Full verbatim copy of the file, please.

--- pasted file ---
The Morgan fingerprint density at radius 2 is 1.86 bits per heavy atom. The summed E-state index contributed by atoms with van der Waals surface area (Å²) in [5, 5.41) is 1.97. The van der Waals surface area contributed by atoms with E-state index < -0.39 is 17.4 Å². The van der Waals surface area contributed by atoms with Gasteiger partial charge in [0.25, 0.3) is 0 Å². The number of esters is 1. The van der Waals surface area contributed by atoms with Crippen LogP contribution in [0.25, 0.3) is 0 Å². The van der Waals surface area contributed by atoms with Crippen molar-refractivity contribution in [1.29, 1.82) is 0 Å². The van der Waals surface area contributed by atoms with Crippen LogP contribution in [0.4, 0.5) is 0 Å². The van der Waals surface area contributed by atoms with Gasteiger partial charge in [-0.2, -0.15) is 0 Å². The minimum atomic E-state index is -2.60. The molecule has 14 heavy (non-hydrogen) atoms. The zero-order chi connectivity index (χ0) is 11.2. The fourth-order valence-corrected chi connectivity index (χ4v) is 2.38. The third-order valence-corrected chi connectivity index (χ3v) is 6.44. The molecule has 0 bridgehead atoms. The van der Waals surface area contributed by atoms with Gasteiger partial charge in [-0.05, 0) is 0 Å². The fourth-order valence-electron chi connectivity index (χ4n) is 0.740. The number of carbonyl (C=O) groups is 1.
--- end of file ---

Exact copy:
The Morgan fingerprint density at radius 2 is 1.86 bits per heavy atom. The summed E-state index contributed by atoms with van der Waals surface area (Å²) in [5, 5.41) is 1.97. The van der Waals surface area contributed by atoms with E-state index < -0.39 is 17.4 Å². The van der Waals surface area contributed by atoms with Gasteiger partial charge in [0.25, 0.3) is 0 Å². The number of esters is 1. The van der Waals surface area contributed by atoms with Crippen LogP contribution in [0.25, 0.3) is 0 Å². The van der Waals surface area contributed by atoms with Crippen molar-refractivity contribution in [1.29, 1.82) is 0 Å². The van der Waals surface area contributed by atoms with Crippen LogP contribution in [0.4, 0.5) is 0 Å². The van der Waals surface area contributed by atoms with Gasteiger partial charge in [-0.2, -0.15) is 0 Å². The minimum atomic E-state index is -2.60. The molecule has 14 heavy (non-hydrogen) atoms. The zero-order chi connectivity index (χ0) is 11.2. The fourth-order valence-corrected chi connectivity index (χ4v) is 2.38. The third-order valence-corrected chi connectivity index (χ3v) is 6.44. The molecule has 0 bridgehead atoms. The van der Waals surface area contributed by atoms with Gasteiger partial charge in [-0.05, 0) is 0 Å². The fourth-order valence-electron chi connectivity index (χ4n) is 0.740. The number of carbonyl (C=O) groups is 1.